- The Mole has always seemed like a strange fit for Wagon Repair, generally eschewing the label's refined techy sound for his own brand of heavily sampled, organic loopiness. In fact, he goes back a long way with the Wagon Repair crew – originally he lived in Vancouver and recorded as The Modern Deep Left Quartet with all three Cobblestone Jazz members. The quartet split when he moved to Montreal with both Danuel Tate and Tyger Dhula, but when a studio theft caused Dhula and Tate to return, The Mole was left out east without any of his former bandmates. Their separation is our gain, it seems, as now we’ve been treated to a full length from Cobblestone Jazz, and now The Mole’s debut artist album, As High As The Sky.
On first listen, one thing that’s apparent is that The Mole (Colin De La Plante to his mother) bloody loves his live disco beats. Whether they’re shuffling, skippy, looped up, or just plain rolling, the sound of live drums is plastered over this record from start to finish. That’s not to say that much of it is particularly retro in essence, the exception being penultimate track ‘Knock Twice’, a Moodymann style looper complete with funk guitar and even a subdued ‘We feel… house!’ call-and-response vocal. I can hear you cynics balking at the thought, but rather than falling into pastiche, it really stands up on its own two feet due to De La Plante’s EQ work and engaging structural composition.
Elsewhere on the record, The Mole combines synthetic and futurist tones with looped live percussion to wondrous effect. Take album opener ‘Still In The Corner’, for example, on which he teases out the hi-hats and funky electronic bassline to let the groove develop fully before unleashing a crazy bending synth line over the top. Think of Audion doing a slo-mo house record and you’re halfway there. From there on in, the record flows beautifully from track to track, each segue as measured and natural as the last.
Things pick up with the spiky bleeps of ‘Alice, You Need Him’, before birdsong announces ‘Hey Girl (I Feel So Good)’, the record’s first clean disco break. Clean, that is, until the divebombing sub-bass oscillations come in and introduce the looped up main section, again subtly EQed by ol’ Moley for maximum impact in the club. If you’ve been going out to decent house and techno nights over the past few months, then you’ll almost certainly have heard the house destroyer that is ‘Baby You’re The One’ already. If you haven’t, then pick up the 12" (already out on Wagon Repair), as it doesn’t feature on the 2xLP release.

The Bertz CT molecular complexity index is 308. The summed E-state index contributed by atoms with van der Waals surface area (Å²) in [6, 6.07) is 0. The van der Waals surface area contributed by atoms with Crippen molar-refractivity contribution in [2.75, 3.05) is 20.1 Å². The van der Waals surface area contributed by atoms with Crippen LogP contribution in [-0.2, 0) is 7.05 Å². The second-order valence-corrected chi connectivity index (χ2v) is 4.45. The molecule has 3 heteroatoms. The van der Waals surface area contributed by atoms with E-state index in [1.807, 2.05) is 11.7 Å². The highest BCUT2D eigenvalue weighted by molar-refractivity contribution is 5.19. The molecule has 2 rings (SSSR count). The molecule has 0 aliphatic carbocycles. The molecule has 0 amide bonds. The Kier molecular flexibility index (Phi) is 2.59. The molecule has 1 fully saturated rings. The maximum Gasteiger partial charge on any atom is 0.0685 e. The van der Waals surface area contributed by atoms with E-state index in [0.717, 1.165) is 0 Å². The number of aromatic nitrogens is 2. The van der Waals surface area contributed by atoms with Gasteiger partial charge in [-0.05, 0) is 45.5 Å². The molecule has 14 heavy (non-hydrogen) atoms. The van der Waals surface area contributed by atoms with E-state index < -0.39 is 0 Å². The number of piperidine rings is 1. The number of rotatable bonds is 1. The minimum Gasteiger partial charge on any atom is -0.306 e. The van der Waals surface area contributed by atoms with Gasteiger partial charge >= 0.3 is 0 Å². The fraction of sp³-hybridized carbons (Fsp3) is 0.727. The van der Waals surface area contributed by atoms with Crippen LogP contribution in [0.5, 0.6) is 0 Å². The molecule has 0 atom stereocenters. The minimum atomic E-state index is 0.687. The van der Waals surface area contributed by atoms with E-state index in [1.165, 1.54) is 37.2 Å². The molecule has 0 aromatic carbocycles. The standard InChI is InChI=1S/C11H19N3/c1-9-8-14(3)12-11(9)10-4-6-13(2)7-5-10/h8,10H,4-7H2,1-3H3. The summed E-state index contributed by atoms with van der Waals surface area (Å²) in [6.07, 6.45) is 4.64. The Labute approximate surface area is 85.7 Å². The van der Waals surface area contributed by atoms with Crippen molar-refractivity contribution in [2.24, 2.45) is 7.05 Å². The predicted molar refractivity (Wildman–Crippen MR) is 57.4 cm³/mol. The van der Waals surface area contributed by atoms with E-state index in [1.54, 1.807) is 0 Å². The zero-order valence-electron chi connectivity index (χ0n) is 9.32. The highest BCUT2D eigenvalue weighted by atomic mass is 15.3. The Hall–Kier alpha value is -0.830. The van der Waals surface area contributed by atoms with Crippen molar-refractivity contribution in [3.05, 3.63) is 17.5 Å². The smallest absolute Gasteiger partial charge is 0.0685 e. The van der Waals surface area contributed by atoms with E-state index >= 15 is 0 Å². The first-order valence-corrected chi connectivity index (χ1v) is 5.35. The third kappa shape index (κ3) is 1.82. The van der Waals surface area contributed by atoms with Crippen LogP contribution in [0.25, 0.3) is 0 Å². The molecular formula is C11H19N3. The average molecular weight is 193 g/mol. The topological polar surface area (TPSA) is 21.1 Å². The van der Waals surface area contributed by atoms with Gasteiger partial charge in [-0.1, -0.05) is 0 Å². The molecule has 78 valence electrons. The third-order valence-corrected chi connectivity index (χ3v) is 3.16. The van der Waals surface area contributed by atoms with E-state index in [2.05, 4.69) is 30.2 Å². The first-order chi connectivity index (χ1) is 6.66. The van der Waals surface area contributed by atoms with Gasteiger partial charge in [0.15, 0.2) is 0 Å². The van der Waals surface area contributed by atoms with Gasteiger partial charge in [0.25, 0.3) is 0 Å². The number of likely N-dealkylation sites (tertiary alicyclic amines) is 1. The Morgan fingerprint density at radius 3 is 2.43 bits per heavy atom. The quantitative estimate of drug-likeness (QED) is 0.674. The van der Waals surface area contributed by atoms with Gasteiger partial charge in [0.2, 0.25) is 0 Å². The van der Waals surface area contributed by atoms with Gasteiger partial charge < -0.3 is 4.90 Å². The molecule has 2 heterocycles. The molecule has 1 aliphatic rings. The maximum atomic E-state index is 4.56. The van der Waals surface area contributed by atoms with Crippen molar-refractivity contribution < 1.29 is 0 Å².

As High As The Sky finally makes good on its promise to appease the ‘higher’ members of the population with the final run of tracks. ‘Like The Way’ mixes techy disco-house with Tortoise style kraut-tronics, there’s shimmering synths and a fat bassline on ‘Smiling And Running’, and closer ‘When It Tastes So Good you Deserve It’ seals the deal perfectly. Again, the tempo drops to a loping groove, as twinkly synths fight with the pensive bassline over what the dominant mood of the track is going to be. I’ll leave the album’s ending as a surprise, but take my word when I tell you that it’s guaranteed to raise a smile when you first hear it come out of nowhere.
I really can’t enthuse about this record enough. It’s a diverse house album with quality tunes throughout, and also manages to approach the dance music holy grail: you can actually listen to it start to finish without reaching for the skip button. All in all, it kind of makes you glad that Tyger and Danuel got their studio robbed. Sorry, guys.
02 Still In The Corner
03 Ain’t The Way It’s Supposed To Be
04 Alice, You Need Him
05 Hey Girl (I Feel So Good)
06 Baby You’re The One
07 Gracias A Los Ninos
08 Like The Way
09 Smiling And Running
10 Knock Twice
11 When It Tastes So Good You Deserve It